> > to me they don't give very much guidance in making a moral decision/
    > > choice. I understand that to be open to DQ you can't list out moral
    > > absolutes for moral choices and decisions, so what I wasn't expecting
    > > just seeing if you would call my bluff. The fact that you were not able
    > > (except for some things are better than others) makes me think to stick
    > > the contextualist label only for what guides you in moral
    > Fine. If you wish to stick to the "contextualist label" that's your moral
    > choice. But, I take an absolutist moral position against rape, kidnapping,
    > lynching, slavery, theft, assault and murder as commonly defined.
    > > Also I had been doing a little rereading last night of Lila and I came
    > > across this -- Pg. 161 " Why does any life survive? It's illogical.
    > > It's self-contradictory that life should survive. I know you
    > > contempt for self-contradictory statements so can you explain that flaky
    > > statement.
    > Pirsig explains in the sentences that immediately follow:
    > "If life is strictly a result of the physical and chemical forces of
    > nature then why is life opposed to these same forces in its struggle to
    > survive? Either life is with physical nature or it's against it. If it's
    > with nature there's nothing to survive. If it's against physical nature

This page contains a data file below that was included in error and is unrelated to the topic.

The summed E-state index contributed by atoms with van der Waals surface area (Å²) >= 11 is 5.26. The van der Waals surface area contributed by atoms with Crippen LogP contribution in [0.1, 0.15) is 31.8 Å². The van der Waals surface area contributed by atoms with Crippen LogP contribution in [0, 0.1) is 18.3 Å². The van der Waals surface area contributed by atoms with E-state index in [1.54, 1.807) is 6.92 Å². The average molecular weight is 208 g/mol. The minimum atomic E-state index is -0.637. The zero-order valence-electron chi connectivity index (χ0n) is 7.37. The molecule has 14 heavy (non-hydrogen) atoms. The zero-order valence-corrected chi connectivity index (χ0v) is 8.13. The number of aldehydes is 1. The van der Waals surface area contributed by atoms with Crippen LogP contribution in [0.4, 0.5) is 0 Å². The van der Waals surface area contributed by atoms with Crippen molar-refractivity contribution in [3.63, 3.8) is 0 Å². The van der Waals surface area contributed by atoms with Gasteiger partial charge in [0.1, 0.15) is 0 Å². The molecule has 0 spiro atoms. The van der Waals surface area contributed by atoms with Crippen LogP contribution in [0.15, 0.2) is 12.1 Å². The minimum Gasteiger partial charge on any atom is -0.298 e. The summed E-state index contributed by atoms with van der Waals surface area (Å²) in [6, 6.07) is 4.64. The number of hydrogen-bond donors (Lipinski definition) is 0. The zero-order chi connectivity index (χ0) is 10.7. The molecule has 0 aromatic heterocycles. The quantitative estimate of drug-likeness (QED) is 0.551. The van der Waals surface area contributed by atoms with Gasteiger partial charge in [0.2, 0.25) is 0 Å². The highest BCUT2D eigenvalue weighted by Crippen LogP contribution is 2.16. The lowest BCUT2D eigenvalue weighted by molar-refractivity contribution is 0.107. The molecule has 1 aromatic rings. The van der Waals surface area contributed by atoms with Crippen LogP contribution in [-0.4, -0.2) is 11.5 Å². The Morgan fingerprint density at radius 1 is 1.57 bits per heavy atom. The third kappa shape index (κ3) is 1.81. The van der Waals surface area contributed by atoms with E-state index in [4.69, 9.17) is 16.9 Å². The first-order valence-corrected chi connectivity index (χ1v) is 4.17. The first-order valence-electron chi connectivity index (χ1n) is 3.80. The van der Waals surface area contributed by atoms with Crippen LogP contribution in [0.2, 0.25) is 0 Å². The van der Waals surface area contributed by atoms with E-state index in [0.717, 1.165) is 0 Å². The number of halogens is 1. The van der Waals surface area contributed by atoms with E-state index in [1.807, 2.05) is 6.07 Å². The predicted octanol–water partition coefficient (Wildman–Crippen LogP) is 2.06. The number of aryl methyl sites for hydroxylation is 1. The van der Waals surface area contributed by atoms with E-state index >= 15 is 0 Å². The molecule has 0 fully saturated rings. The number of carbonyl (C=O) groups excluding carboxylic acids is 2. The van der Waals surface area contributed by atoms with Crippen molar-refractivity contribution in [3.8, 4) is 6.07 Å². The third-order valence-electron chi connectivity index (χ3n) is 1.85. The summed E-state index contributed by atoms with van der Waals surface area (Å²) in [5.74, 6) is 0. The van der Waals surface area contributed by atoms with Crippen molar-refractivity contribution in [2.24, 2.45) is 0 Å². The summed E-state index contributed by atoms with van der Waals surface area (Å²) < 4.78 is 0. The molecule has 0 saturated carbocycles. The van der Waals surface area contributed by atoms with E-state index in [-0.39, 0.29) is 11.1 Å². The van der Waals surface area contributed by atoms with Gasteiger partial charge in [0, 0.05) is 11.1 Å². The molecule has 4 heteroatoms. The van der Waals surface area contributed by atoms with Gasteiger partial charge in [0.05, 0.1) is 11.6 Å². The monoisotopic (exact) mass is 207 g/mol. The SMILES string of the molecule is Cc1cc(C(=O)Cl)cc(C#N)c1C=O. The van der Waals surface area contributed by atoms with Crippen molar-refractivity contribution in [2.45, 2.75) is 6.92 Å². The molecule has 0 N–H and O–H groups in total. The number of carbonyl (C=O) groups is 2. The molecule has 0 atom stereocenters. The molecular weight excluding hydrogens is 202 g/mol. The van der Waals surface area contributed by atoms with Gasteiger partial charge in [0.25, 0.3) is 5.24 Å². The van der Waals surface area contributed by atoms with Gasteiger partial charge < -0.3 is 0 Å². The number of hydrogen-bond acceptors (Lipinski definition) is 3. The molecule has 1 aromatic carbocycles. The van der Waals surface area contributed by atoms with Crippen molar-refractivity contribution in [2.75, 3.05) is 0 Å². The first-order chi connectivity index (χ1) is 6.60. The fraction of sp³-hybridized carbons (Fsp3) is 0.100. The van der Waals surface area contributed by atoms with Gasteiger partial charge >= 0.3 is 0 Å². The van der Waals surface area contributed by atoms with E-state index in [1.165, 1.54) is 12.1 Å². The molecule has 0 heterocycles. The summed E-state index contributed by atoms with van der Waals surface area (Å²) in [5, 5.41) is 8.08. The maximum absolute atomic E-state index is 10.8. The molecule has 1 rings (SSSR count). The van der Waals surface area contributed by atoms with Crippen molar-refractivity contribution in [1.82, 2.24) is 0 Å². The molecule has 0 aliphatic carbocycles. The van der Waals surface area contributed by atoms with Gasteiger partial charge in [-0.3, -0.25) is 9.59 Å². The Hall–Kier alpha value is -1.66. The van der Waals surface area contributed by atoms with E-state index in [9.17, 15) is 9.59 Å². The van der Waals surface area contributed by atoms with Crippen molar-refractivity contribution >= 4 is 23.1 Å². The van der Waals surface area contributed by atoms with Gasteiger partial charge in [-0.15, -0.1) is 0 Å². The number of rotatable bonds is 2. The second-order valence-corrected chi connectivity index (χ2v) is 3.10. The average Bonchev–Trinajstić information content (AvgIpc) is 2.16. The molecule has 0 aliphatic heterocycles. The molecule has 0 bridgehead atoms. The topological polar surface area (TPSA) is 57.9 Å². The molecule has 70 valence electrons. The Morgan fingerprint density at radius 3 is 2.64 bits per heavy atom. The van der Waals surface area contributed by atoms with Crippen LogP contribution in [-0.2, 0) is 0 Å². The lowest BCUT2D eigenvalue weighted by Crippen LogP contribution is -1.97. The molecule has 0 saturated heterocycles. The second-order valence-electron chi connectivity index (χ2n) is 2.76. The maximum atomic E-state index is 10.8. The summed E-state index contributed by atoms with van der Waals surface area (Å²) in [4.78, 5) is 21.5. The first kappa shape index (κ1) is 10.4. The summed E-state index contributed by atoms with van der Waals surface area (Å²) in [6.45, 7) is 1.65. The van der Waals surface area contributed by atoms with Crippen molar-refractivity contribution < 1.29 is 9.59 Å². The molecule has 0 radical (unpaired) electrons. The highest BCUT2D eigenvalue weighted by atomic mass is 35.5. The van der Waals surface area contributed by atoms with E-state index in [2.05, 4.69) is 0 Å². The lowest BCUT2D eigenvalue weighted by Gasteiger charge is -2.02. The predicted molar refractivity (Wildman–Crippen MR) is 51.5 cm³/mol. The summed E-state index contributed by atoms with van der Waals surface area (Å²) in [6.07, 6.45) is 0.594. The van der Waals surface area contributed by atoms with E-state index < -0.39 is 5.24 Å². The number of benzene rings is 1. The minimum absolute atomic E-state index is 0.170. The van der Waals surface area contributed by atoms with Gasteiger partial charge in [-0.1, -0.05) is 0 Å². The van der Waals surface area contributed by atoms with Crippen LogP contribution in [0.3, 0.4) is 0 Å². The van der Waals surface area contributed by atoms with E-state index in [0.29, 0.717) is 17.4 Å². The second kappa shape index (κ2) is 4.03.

> then there must be something apart from the physical and chemical forces
    > of nature that is motivating it to be against physical nature."
    > In four sentences, Pirsig cuts the legs out from under scientific
    > materialists and humanists who view people as protoplasmic ciphers to be
    > manipulated.
    > > PLATT: Finally, those who say "There are no absolutes" assert an
    > > In the logic of language, there's no escape. Even those who claim "All
    > > shades of grey within context" contradict their claim by invoking the
    > > absolute "All."
    > >
    > > ERIN: just like you but the "possibily but probably not" on another
    > > coming along so can somebody can say, "possibly there are no absolutes"
    > > without refuting there are absolutes
    > "Possibly there are no absolutes" is asserted as as absolute truth.
    > There's no escape.
    > Best,
    > Platt